A common sense approach to the trend in Illinois law
A frequent question for family law practitioners is, what is “net income” for child support purposes? The law on this issue has been evolving over the decades since the enactment of the child support statute, which defines net income as the total of all income from all sources, minus certain specified deductions. Net income for child support purposes is not the same as reported income for federal and state tax purposes, and courts are increasingly looking at cash flow (i.e., what someone uses to pay his/her expenses) as opposed to what is properly declared as income for IRS purposes.
The child support statute also sets out guidelines that are presumed to be the correct amount of child support; however, the court may deviate from them. A common basis for deviating downward from the guidelines is the obligor’s high income, in which case the utility of the statutory guidelines decreases. The guidelines were not intended to create windfalls, but to ensure adequate support payments for the upbringing of the child.
The emerging focus on “cash flow” is not unique to divorce. The focus on “cash flow” and “lifestyle” are common inquiries for the IRS in cases being reviewed for possible under-declared or improperly declared income. Two key questions emerge:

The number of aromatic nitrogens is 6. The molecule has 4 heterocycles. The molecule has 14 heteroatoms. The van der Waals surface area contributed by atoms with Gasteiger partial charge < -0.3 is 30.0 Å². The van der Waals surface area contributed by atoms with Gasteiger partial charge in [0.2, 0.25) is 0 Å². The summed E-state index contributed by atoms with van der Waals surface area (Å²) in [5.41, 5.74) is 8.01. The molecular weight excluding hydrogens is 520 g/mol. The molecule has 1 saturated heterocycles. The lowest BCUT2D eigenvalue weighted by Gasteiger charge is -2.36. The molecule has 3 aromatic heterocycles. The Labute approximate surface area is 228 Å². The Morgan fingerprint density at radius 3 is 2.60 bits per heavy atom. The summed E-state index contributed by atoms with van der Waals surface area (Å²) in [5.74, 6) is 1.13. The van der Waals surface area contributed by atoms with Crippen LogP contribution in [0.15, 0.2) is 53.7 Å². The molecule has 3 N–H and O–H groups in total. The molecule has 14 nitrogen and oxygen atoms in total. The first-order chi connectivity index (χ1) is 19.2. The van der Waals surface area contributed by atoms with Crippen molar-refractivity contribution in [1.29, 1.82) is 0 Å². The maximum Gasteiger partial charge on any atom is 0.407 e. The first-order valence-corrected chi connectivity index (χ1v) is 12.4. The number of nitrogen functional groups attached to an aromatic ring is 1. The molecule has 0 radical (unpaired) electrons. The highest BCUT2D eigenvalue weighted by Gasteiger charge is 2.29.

(1) How much money are the parties spending versus what they are declaring; and/or
(2) How are the parties living versus what are they declaring as income?
Significant discrepancies in regard to either inquiry raise red flags, a warning that there may be undisclosed or under-reported income. If parties have one or two primary accounts out of which they pay expenses, the amount they are spending as opposed to what they are declaring is a preliminary inquiry which has great value. There may be legitimate reasons for the discrepancies: People may be living beyond their means, using increasing debt to fund a lifestyle, cannibalizing assets to fund such discrepancies, or experiencing legitimate business expenses.
Three relatively recent cases highlight the trend in the law to focus on “cash flow.” In In re Marriage of Baumgartner, 384 Ill.App.3d 39 (1st Dist. 2008), proceeds from the sale of a residence that were reinvested in a second residence did not improve the parties’ cash flow and were not income for child support. In In re Marriage of Lindman, 356 Ill.App.3d 462 (2d Dist. 2005), retirement account distributions used to pay expenses were viewed as income for child support. In In re Marriage of Rogers, 213 Ill. 2d 129 (Ill. 2004), loans from parents not subject to taxation, utilized for living expenses, and then forgiven were deemed income for child support. This trend indicates the need to focus on what people are spending and what lifestyle the child would have enjoyed had the marriage not been dissolved, not what the obligor declares as income for tax purposes. Where there is a question of net income, one must start with the tax returns, but the inquiry should not end there.